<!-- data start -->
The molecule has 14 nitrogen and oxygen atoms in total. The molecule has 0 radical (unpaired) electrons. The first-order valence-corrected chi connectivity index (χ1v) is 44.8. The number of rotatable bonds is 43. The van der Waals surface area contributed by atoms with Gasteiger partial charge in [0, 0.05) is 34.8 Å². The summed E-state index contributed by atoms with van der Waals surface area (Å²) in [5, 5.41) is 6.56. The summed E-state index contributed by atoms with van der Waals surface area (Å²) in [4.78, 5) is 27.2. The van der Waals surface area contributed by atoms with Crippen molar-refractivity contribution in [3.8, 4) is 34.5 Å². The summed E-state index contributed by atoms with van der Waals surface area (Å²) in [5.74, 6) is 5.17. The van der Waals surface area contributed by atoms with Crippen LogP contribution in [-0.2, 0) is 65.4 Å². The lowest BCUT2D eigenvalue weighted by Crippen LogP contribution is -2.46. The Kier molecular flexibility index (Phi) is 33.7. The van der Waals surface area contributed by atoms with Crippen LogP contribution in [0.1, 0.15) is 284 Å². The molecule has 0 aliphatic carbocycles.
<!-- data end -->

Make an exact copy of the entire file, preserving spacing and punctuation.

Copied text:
The molecule has 14 nitrogen and oxygen atoms in total. The molecule has 0 radical (unpaired) electrons. The first-order valence-corrected chi connectivity index (χ1v) is 44.8. The number of rotatable bonds is 43. The van der Waals surface area contributed by atoms with Gasteiger partial charge in [0, 0.05) is 34.8 Å². The summed E-state index contributed by atoms with van der Waals surface area (Å²) in [5, 5.41) is 6.56. The summed E-state index contributed by atoms with van der Waals surface area (Å²) in [4.78, 5) is 27.2. The van der Waals surface area contributed by atoms with Crippen molar-refractivity contribution in [3.8, 4) is 34.5 Å². The summed E-state index contributed by atoms with van der Waals surface area (Å²) in [5.74, 6) is 5.17. The van der Waals surface area contributed by atoms with Crippen LogP contribution in [-0.2, 0) is 65.4 Å². The lowest BCUT2D eigenvalue weighted by Crippen LogP contribution is -2.46. The Kier molecular flexibility index (Phi) is 33.7. The van der Waals surface area contributed by atoms with Crippen LogP contribution in [0.1, 0.15) is 284 Å². The molecule has 0 aliphatic carbocycles.